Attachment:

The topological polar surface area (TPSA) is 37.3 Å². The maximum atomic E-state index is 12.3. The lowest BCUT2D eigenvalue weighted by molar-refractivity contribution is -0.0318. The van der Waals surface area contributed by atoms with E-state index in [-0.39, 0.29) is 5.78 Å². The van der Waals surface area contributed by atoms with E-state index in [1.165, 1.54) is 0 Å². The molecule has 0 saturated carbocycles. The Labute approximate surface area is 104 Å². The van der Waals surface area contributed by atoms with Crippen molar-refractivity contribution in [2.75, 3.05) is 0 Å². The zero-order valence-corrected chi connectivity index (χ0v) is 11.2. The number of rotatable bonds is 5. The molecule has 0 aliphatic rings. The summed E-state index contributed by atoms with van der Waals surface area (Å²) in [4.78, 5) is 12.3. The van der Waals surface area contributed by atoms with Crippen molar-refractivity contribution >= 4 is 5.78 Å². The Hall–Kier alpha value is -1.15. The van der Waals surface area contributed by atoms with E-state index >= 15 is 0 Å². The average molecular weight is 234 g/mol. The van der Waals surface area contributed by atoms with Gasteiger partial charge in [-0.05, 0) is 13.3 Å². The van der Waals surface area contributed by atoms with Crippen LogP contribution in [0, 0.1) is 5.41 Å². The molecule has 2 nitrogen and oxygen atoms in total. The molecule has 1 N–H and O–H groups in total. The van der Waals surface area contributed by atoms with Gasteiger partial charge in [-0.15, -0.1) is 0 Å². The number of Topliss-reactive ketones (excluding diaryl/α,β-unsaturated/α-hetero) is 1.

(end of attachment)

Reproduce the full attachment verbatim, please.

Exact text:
The topological polar surface area (TPSA) is 37.3 Å². The maximum atomic E-state index is 12.3. The lowest BCUT2D eigenvalue weighted by molar-refractivity contribution is -0.0318. The van der Waals surface area contributed by atoms with E-state index in [-0.39, 0.29) is 5.78 Å². The van der Waals surface area contributed by atoms with E-state index in [1.165, 1.54) is 0 Å². The molecule has 0 saturated carbocycles. The Labute approximate surface area is 104 Å². The van der Waals surface area contributed by atoms with Crippen molar-refractivity contribution in [2.75, 3.05) is 0 Å². The zero-order valence-corrected chi connectivity index (χ0v) is 11.2. The number of rotatable bonds is 5. The molecule has 0 aliphatic rings. The summed E-state index contributed by atoms with van der Waals surface area (Å²) in [4.78, 5) is 12.3. The van der Waals surface area contributed by atoms with Crippen molar-refractivity contribution >= 4 is 5.78 Å². The Hall–Kier alpha value is -1.15. The van der Waals surface area contributed by atoms with E-state index >= 15 is 0 Å². The average molecular weight is 234 g/mol. The van der Waals surface area contributed by atoms with Gasteiger partial charge in [-0.05, 0) is 13.3 Å². The van der Waals surface area contributed by atoms with Crippen LogP contribution in [0, 0.1) is 5.41 Å². The molecule has 2 nitrogen and oxygen atoms in total. The molecule has 1 N–H and O–H groups in total. The van der Waals surface area contributed by atoms with Gasteiger partial charge in [-0.15, -0.1) is 0 Å². The number of Topliss-reactive ketones (excluding diaryl/α,β-unsaturated/α-hetero) is 1.